12. This sounds like an interesting story. The first paragraph really grabbed my attention.

    However, you might want to skip the second and third and cut directly (w/ a few changes) to the fourth paragraph. Little details about her illness could be woven into the story later w/out slowing the pace down.

    One thing that didn't work for me was the sick teen noticed a lot more than I would expect her to, given that she is on her deathbed. She notices an awful lot about the dress Glory is wearing when it is so dark. Also, I didn't understand why she got so angry at Glory so soon. She actually might have found her a welcome diversion and been more curious than angry.

    Other than those nit-picky things, I think this sounds interesting...keep going.

  13. I see everyone has already said most of what I was going to say, so I tried to find a few little things no one else mentioned.

    This line would read smoother if you rearranged the words: “created an almost halo around her head” to almost created a halo around her head.

    You have Glory reacting (over-reacting) to anger that Gwendolyn hasn’t really shown, she THINKS about her annoyance, but her words don’t sound particularly angry. Or are we supposed to think that Glory is reading her mind?

    And I know others mentioned this, but as a mother, I just can’t believe her mother would stay away from her bedside.

    I think this could be an interesting story, just tighten up your writing and go for it!

  14. *** Didn't read any other comments. Sorry if repeating anything already cleared up, etc...

    - My problem to start is the voice might sound too old or maybe formal for YA. But that might be compared to the YA books I've read. On the other hand, the girl's on her death bed. Dealing with a long disease would make somebody age beyond their years.

    And then also, the formal tone added to the vulnerable feel you gave Gwen.

    Pushing that aside. I really got snagged after Glory showed up.

    Nice work<:

    Good Luck!

  15. Haven't read the other comments -- here is my first take on this submission:

    I like it -- great potential! I liked your first sentence -- great opening. I like the visit by the mysterious stranger who "was" dying and isn't any longer and the promise that perhaps the same will be true for Gwen.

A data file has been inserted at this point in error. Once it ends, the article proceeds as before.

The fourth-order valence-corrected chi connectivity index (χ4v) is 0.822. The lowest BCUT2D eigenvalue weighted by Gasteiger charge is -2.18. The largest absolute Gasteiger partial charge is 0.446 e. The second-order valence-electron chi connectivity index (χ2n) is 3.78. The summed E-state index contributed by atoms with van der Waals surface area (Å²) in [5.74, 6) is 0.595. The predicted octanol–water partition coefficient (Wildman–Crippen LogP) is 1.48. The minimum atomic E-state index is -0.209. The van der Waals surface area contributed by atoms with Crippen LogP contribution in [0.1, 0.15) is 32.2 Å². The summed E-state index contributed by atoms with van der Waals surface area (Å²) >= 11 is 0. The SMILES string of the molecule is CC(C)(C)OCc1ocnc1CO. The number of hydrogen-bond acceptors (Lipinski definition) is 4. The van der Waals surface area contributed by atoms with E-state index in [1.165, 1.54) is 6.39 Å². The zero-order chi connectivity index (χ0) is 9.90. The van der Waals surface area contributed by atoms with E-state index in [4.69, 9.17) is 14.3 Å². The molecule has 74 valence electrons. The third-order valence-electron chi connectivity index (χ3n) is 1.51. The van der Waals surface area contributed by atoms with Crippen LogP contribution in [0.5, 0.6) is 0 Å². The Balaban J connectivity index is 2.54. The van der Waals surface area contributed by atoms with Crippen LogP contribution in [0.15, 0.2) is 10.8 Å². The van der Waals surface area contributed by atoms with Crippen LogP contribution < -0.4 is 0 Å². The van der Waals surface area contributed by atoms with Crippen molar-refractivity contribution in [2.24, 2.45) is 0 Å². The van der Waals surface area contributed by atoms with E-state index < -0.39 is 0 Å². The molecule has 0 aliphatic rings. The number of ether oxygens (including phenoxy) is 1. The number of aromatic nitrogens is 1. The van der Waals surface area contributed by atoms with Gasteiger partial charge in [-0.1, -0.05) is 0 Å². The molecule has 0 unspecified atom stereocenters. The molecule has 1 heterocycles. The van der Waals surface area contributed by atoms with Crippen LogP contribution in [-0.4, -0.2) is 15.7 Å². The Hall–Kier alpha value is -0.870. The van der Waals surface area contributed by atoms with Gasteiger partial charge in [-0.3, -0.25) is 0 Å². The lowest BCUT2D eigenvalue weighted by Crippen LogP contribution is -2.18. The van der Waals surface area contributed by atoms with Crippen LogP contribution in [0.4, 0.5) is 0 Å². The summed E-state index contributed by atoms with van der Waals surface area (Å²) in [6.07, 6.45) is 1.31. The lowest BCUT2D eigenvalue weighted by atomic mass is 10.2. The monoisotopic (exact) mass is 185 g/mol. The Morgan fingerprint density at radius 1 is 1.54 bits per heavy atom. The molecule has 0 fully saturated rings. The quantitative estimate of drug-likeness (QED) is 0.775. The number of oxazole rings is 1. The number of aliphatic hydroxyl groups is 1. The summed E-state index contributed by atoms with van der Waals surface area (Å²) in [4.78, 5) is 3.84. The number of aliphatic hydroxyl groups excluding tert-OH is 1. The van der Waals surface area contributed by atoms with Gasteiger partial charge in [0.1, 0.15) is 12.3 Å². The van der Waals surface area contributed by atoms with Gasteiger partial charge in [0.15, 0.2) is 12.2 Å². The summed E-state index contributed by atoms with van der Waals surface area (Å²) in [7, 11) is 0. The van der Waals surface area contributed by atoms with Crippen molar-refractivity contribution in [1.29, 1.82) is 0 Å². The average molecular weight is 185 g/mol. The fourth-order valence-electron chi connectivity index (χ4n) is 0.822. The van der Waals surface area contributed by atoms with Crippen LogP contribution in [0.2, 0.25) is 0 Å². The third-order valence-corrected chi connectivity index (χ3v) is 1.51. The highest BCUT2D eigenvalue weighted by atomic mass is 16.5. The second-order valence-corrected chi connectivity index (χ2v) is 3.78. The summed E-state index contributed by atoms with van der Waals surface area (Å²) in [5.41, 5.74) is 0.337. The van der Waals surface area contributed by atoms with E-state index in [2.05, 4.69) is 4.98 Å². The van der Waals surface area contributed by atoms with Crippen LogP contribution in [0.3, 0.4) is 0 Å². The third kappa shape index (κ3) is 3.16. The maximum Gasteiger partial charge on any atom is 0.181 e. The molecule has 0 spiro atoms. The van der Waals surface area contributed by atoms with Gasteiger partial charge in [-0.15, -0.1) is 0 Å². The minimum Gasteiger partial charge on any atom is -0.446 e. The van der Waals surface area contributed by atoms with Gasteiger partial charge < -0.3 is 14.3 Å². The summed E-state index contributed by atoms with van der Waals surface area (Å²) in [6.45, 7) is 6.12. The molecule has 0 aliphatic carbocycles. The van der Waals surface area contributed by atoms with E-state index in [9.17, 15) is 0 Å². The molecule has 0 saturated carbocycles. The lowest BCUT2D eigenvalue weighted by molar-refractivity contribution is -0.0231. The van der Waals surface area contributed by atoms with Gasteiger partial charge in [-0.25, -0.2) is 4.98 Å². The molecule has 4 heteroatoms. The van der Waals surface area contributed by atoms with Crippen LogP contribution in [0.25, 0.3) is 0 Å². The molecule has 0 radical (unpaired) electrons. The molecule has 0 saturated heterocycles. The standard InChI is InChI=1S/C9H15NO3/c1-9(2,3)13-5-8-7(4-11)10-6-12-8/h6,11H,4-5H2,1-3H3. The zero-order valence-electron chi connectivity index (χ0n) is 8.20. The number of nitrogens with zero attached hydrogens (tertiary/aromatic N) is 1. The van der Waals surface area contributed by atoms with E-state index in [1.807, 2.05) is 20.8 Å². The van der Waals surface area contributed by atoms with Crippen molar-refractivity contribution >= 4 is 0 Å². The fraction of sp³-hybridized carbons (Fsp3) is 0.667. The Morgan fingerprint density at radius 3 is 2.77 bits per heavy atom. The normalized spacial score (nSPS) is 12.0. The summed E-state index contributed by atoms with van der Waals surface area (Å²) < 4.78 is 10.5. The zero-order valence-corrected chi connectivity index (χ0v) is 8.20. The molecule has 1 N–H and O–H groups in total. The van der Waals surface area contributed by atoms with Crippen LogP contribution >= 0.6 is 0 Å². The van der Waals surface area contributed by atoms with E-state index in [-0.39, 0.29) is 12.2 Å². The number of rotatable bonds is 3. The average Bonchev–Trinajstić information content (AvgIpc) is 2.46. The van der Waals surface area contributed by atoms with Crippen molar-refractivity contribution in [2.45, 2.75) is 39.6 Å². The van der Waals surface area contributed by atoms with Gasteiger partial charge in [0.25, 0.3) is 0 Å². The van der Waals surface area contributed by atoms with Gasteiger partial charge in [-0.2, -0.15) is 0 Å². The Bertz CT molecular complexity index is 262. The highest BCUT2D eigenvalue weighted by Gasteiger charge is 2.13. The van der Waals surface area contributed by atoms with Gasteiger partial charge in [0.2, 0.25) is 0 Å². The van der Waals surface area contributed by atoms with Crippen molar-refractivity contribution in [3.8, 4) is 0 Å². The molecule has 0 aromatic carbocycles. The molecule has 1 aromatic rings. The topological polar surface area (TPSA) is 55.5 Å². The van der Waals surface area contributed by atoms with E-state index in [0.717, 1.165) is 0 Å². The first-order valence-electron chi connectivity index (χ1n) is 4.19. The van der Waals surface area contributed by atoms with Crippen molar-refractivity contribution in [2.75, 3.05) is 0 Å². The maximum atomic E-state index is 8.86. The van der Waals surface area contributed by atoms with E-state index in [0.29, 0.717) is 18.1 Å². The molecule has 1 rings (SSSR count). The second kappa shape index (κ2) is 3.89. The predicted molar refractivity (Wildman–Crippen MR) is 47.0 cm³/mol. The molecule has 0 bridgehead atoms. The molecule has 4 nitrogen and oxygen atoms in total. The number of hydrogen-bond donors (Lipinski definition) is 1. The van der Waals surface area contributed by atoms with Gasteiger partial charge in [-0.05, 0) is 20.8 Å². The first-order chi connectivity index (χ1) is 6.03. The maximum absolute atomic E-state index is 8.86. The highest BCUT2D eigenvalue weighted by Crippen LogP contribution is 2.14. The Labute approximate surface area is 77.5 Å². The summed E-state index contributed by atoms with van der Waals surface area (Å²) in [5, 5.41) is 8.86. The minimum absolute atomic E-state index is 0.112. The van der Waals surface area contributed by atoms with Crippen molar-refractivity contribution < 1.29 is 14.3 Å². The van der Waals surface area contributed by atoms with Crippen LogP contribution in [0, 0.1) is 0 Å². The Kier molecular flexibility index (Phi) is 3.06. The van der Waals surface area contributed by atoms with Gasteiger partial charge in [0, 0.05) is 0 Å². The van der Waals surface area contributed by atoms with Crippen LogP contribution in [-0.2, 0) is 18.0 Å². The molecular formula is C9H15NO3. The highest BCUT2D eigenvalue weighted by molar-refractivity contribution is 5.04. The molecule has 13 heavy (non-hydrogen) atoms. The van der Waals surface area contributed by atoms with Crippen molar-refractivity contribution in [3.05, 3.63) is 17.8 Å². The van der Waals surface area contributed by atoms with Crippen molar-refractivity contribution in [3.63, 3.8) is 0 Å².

Your writing is generally good but I do have a few nits -- you use a lot of dialogue tags that could be eliminated or replaced with something less repetitive.

    For example:

    “H-how do you know my name?” I finally stammered

    Since you have her stutter, telling us that she stammered is repetitive and unnecessary. You don't need a dialogue tag here since we know who is talking. I'd leave it out completely and have it like this:

    "H-how do you know my name?"

    “I know lots of stuff about you,” she explained

    Since she is explaining, you don't need to tell us she is doing so. Again, my advice would be to take out the 'she explained' and leave it at her statement. It's unnecessary.

    “Ew, no way!” she said, sounding offended

    Here, your word choice conveys everything the reader needs to know so you can leave out the "she said sounding offended. We can tell who is speaking so you don't even need a 'she said' here.

    “Then who are you?” I asked bewildered.

    Again, it is clear who the speaker is by the dialogue content. You don't need to tell us your MC is bewindered because her words convey that. Also, since the line of dialogue is a question, you don't need to use 'I asked' -- it is implied by the ?

    “Then what are you doing here?” I exclaimed

    Again -- no dialogue tag is necessary here as there is no confusion possible regarding who the speaker is. Just leave it as it is.

    “Whoa, whoa, anger management!” She replied,

    “'Got over it'? What's that supposed to mean?” I demanded.

    Same for both these - if you cut out all these dialogue tags and needless adverbs, your prose will be more succinct and will be a faster read.

    Other than that, I think this is a good start.

  16. Aside from the tightening comments made by others, I was "hooked" right away and your last sentence left me wanting more. Very intriguing!

  17. It sounds like an interesting premise, but I'm not sure it came together as a whole for me.

    1) The first sentence is in passive voice, and that kinda sets the tone for the whole piece. There's a girl dying. That should be active, and hit you hard. But the passive voice softens the blow so much that the impact is really lost.

    2) There are several parts of this that don't feel natural to an eight-year-old's point of view. Regardless that the narrator is telling us these events that happened in the past, the one part that really struck me was Gwen's reason for not asking for her mother. Saving someone from suffering is really an adult concept of self-sacrifice, and to understand and act on that at age eight felt a bit unbelievable to me. Plus, what kind of mother leaves her child alone in the hospital when she's so sick?